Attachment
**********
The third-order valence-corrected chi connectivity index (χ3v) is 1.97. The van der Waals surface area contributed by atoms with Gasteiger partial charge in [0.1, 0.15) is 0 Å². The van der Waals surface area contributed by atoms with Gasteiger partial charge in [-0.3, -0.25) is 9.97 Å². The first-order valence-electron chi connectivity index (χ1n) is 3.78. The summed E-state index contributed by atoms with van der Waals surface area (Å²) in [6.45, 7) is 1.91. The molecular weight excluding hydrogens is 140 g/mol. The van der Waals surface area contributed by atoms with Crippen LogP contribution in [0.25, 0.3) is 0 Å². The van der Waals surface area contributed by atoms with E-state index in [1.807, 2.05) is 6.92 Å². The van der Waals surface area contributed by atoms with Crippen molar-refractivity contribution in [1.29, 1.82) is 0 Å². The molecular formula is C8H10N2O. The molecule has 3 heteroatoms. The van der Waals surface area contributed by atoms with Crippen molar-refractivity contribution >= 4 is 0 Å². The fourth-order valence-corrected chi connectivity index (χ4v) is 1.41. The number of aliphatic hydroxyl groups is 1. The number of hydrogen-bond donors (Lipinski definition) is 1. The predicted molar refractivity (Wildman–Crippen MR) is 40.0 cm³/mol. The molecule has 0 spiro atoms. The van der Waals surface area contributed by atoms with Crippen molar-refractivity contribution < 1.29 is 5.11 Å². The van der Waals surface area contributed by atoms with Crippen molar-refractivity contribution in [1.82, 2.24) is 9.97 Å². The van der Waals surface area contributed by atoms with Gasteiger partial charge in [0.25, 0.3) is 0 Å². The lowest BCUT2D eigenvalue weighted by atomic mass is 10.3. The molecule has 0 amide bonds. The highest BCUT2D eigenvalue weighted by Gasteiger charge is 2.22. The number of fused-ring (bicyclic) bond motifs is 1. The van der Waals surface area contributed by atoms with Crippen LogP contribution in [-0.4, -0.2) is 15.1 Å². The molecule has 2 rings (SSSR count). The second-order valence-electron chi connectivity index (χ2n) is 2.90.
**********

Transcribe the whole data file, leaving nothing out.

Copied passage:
The third-order valence-corrected chi connectivity index (χ3v) is 1.97. The van der Waals surface area contributed by atoms with Gasteiger partial charge in [0.1, 0.15) is 0 Å². The van der Waals surface area contributed by atoms with Gasteiger partial charge in [-0.3, -0.25) is 9.97 Å². The first-order valence-electron chi connectivity index (χ1n) is 3.78. The summed E-state index contributed by atoms with van der Waals surface area (Å²) in [6.45, 7) is 1.91. The molecular weight excluding hydrogens is 140 g/mol. The van der Waals surface area contributed by atoms with Crippen LogP contribution in [0.25, 0.3) is 0 Å². The van der Waals surface area contributed by atoms with E-state index in [1.807, 2.05) is 6.92 Å². The van der Waals surface area contributed by atoms with Crippen molar-refractivity contribution in [1.29, 1.82) is 0 Å². The molecular formula is C8H10N2O. The molecule has 3 heteroatoms. The van der Waals surface area contributed by atoms with Crippen molar-refractivity contribution >= 4 is 0 Å². The fourth-order valence-corrected chi connectivity index (χ4v) is 1.41. The number of aliphatic hydroxyl groups is 1. The number of hydrogen-bond donors (Lipinski definition) is 1. The predicted molar refractivity (Wildman–Crippen MR) is 40.0 cm³/mol. The molecule has 0 spiro atoms. The van der Waals surface area contributed by atoms with Crippen molar-refractivity contribution < 1.29 is 5.11 Å². The van der Waals surface area contributed by atoms with Crippen molar-refractivity contribution in [1.82, 2.24) is 9.97 Å². The van der Waals surface area contributed by atoms with Gasteiger partial charge in [0.25, 0.3) is 0 Å². The lowest BCUT2D eigenvalue weighted by atomic mass is 10.3. The molecule has 0 amide bonds. The highest BCUT2D eigenvalue weighted by Gasteiger charge is 2.22. The number of fused-ring (bicyclic) bond motifs is 1. The van der Waals surface area contributed by atoms with Crippen LogP contribution in [-0.4, -0.2) is 15.1 Å². The molecule has 2 rings (SSSR count). The second-order valence-electron chi connectivity index (χ2n) is 2.90.